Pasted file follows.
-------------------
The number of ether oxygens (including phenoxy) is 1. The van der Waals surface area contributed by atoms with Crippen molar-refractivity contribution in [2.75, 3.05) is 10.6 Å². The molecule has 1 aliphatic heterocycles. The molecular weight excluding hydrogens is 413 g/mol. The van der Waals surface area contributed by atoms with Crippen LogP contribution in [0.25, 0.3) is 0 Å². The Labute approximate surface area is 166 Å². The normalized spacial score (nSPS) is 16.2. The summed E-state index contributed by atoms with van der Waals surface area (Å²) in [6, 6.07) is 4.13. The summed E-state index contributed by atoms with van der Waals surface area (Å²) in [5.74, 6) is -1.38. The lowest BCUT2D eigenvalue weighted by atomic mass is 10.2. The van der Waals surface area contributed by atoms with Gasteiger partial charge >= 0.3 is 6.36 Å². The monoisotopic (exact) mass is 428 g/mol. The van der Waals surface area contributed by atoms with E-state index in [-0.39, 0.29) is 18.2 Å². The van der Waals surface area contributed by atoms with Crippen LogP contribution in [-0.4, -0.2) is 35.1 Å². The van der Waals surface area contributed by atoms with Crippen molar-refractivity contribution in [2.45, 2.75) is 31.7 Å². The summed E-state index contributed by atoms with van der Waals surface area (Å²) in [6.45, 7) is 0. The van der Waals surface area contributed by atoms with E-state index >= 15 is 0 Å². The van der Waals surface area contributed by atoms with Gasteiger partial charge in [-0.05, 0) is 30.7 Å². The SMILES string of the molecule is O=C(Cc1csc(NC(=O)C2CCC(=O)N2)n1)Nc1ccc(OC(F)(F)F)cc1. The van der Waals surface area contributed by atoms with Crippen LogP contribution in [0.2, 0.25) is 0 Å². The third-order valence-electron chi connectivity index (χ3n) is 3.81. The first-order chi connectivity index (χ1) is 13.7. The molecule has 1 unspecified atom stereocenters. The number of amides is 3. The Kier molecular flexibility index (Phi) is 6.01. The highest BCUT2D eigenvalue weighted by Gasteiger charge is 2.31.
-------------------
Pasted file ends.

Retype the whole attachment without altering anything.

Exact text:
The number of ether oxygens (including phenoxy) is 1. The van der Waals surface area contributed by atoms with Crippen molar-refractivity contribution in [2.75, 3.05) is 10.6 Å². The molecule has 1 aliphatic heterocycles. The molecular weight excluding hydrogens is 413 g/mol. The van der Waals surface area contributed by atoms with Crippen LogP contribution in [0.25, 0.3) is 0 Å². The Labute approximate surface area is 166 Å². The normalized spacial score (nSPS) is 16.2. The summed E-state index contributed by atoms with van der Waals surface area (Å²) in [6, 6.07) is 4.13. The summed E-state index contributed by atoms with van der Waals surface area (Å²) in [5.74, 6) is -1.38. The lowest BCUT2D eigenvalue weighted by atomic mass is 10.2. The van der Waals surface area contributed by atoms with Gasteiger partial charge >= 0.3 is 6.36 Å². The monoisotopic (exact) mass is 428 g/mol. The van der Waals surface area contributed by atoms with E-state index in [-0.39, 0.29) is 18.2 Å². The van der Waals surface area contributed by atoms with Crippen LogP contribution in [-0.4, -0.2) is 35.1 Å². The van der Waals surface area contributed by atoms with Crippen molar-refractivity contribution in [2.45, 2.75) is 31.7 Å². The summed E-state index contributed by atoms with van der Waals surface area (Å²) in [6.45, 7) is 0. The van der Waals surface area contributed by atoms with E-state index >= 15 is 0 Å². The van der Waals surface area contributed by atoms with Gasteiger partial charge in [-0.05, 0) is 30.7 Å². The SMILES string of the molecule is O=C(Cc1csc(NC(=O)C2CCC(=O)N2)n1)Nc1ccc(OC(F)(F)F)cc1. The van der Waals surface area contributed by atoms with Crippen LogP contribution in [0.2, 0.25) is 0 Å². The third-order valence-electron chi connectivity index (χ3n) is 3.81. The first-order chi connectivity index (χ1) is 13.7. The molecule has 1 unspecified atom stereocenters. The number of amides is 3. The Kier molecular flexibility index (Phi) is 6.01. The highest BCUT2D eigenvalue weighted by Gasteiger charge is 2.31.